Making Poetry Matter

Albany, NY: State University of New York Press. ... L. S. (1986) 'Those Who Understand: Knowledge Growth in Teaching', Educational Researcher, 15(2), 4– 14.

Making Poetry Matter

Author: Sue Dymoke

Publisher: A&C Black

ISBN: 1441163530

Page: 240

View: 115

Making Poetry Matter draws together contributions from leading scholars in the field to offer a variety of perspectives on poetry pedagogy. A wide range of topics are covered including: - Teacher attitudes to teaching poetry in the urban primary classroom - Digital poetry and multimodality - Resistance to poetry in Post-16 English Throughout, the internationally recognised contributors draw on case studies to ensure that the theory is clearly linked to classroom practice. They consider the teaching and learning challenges that poetry presents for those working with learners aged between 5 and 19 and explore these challenges with reference to reading; writing; speaking and listening and the transformative nature of poetry in different contexts.

The School Librarian

O 19 918953 6 ; 918954 4 ; 918955 2 ; 918956 0 ; 918957 9 The library - classroom partnership is essential if ... based upon the secondary library media and information skills syllabus developed by New York State Education Department .

The School Librarian

Author:

Publisher:

ISBN:

Page:

View: 677

Research on Teaching and Learning Probability

This book summarizes the vast amount of research related to teaching and learning probability that has been conducted for more than 50 years in a variety of disciplines.

Research on Teaching and Learning Probability

Author: Carmen Batanero

Publisher: Springer

ISBN: 9783319316246

Page: 33

View: 438

This book summarizes the vast amount of research related to teaching and learning probability that has been conducted for more than 50 years in a variety of disciplines. It begins with a synthesis of the most important probability interpretations throughout history: intuitive, classical, frequentist, subjective, logical propensity and axiomatic views. It discusses their possible applications, philosophical problems, as well as their potential and the level of interest they enjoy at different educational levels. Next, the book describes the main features of probabilistic thinking and reasoning, including the contrast to classical logic, probability language features, the role of intuitions, as well as paradoxes and the relevance of modeling. It presents an analysis of the differences between conditioning and causation, the variability expression in data as a sum of random and causal variations, as well as those of probabilistic versus statistical thinking. This is followed by an analysis of probability’s role and main presence in school curricula and an outline of the central expectations in recent curricular guidelines at the primary, secondary and high school level in several countries. This book classifies and discusses in detail the three different research periods on students’ and people’s intuitions and difficulties concerning probability: early research focused on cognitive development, a period of heuristics and biases programs, and the current period marked by a multitude of foci, approaches and theoretical frameworks.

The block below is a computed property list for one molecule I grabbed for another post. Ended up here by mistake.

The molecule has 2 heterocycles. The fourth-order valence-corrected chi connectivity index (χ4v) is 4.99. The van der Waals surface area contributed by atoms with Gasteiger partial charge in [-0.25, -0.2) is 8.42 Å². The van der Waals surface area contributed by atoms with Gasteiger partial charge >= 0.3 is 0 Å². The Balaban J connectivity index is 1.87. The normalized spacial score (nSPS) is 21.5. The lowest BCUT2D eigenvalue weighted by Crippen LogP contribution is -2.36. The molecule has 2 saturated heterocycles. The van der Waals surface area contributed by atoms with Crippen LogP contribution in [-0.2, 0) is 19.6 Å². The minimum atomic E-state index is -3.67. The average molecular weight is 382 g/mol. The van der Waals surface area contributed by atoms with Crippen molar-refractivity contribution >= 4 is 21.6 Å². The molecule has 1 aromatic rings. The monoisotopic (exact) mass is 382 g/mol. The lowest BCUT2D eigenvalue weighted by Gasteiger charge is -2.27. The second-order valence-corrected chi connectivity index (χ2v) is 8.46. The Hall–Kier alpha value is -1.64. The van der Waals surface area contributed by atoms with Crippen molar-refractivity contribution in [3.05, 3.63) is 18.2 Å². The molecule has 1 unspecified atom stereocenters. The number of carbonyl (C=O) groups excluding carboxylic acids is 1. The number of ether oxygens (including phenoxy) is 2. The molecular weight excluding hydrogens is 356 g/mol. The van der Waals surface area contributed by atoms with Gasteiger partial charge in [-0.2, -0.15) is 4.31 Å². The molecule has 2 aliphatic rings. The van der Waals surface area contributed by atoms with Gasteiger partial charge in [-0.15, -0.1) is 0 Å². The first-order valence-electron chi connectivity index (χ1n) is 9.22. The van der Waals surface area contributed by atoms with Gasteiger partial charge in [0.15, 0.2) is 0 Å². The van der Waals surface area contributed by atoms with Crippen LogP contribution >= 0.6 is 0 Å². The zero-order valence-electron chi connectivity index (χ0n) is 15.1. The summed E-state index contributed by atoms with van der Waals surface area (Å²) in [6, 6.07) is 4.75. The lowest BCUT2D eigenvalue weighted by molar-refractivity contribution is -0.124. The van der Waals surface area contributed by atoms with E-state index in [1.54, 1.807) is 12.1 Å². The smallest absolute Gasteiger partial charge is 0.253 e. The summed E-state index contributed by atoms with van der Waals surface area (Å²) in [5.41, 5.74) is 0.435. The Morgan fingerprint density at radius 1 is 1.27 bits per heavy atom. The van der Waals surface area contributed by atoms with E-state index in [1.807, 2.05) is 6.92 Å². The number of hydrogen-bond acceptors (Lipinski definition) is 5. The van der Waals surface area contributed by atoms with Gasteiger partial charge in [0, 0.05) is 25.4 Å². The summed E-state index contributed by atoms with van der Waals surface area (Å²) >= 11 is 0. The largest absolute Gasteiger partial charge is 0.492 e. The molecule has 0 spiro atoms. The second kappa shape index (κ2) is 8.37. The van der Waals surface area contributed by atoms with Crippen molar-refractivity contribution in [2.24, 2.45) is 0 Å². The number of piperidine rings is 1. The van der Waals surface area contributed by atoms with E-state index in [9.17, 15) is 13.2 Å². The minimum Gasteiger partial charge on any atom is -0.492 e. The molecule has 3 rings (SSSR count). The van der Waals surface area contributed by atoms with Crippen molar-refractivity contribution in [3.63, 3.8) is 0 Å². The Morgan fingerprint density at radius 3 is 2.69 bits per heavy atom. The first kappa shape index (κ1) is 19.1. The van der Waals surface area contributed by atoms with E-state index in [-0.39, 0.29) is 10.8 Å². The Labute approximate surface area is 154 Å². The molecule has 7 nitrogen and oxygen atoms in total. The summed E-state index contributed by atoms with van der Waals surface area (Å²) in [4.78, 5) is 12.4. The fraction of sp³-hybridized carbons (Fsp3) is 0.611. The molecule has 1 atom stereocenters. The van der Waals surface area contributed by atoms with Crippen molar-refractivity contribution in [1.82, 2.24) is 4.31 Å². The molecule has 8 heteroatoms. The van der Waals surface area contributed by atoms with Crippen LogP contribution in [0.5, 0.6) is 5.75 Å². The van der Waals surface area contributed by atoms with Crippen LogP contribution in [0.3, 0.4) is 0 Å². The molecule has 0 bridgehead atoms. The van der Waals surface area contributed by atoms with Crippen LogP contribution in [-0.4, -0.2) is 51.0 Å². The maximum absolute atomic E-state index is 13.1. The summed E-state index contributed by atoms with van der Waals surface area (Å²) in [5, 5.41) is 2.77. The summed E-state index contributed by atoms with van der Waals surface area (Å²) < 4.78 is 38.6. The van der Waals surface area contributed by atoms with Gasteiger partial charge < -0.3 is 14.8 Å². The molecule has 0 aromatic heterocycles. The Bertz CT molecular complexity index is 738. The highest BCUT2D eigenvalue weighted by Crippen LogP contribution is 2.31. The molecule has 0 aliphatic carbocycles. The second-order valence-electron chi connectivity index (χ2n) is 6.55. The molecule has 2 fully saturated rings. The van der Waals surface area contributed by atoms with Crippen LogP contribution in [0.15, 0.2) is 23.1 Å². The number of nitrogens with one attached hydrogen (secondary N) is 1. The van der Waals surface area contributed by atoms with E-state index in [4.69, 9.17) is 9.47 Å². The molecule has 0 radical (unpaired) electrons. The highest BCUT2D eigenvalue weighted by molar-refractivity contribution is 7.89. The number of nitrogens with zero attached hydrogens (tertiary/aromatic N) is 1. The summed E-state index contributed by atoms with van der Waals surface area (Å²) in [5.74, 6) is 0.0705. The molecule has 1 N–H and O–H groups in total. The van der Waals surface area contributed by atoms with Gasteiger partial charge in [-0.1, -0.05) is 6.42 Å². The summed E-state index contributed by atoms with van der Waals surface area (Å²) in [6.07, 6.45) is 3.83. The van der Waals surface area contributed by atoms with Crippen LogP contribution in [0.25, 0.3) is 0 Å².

Why Did Hitler Hate the Jews

However, as Peter den Hertog sets out in this book, such external, cultural and environmental factors were also experienced by most of Hitler's contemporaries, and they did not all turn into rabid Jew-haters.

Why Did Hitler Hate the Jews

Author: Peter Den Hertog

Publisher: Frontline Books

ISBN: 9781526772381

Page:

View: 521

What do we really know about the sources of Adolf Hitler's anti-Semitism? What led him to become such a genocidal anti-Semite?It is often said that the strongly anti-Semitic atmosphere in pre-war Vienna, in which Hitler failed to achieve his dream of becoming an artist, was when his hatred of the Jews first began to stir. We also often read that such feelings were compounded by the so-called 'stab in the back' by Jewish-Marxists at the end of the First World War, which led to Germany's humiliating capitulation. The Darwinian science of natural selection is often included in the debate as well, which to Hitler meant keeping the Germanic race 'pure' and untainted by the 'inferior' Jews.However, as Peter den Hertog sets out in this book, such external, cultural and environmental factors were also experienced by most of Hitler's contemporaries, and they did not all turn into rabid Jew-haters. In this study, the author investigates what we do know about the roots of the German leader's anti-Semitism. He also takes the significant step of mapping out what we do not know in detail. This allows the reader to understand which information needs to be looked for in the search for a complete explanation.Historians will be historians and so have their own way of looking at the world. This fails to provide us with complete clarity in this matter. That is why this study also employs insights from Psychology, Psychiatry and Forensic Psychiatry. Readers even take a trip 65 million years back in time to the field of Evolutionary Psychology. The author reveals how Hitler was a man with highly paranoid traits. The causes of this paranoia are clarified for the first time and its connection to Hitler's anti-Semitism is explained in depth. The author also explores, and answers, whether the Führer gave one specific instruction ordering the elimination of Europe's Jews, and, if so, when this took place.Peter den Hertog is able to provide an all-encompassing explanation for Hitler's anti-Semitism by combining insights from many different disciplines. He also succeeds in clarifying how Hitler's own particular brand of anti-Semitism could lead the way to the Holocaust.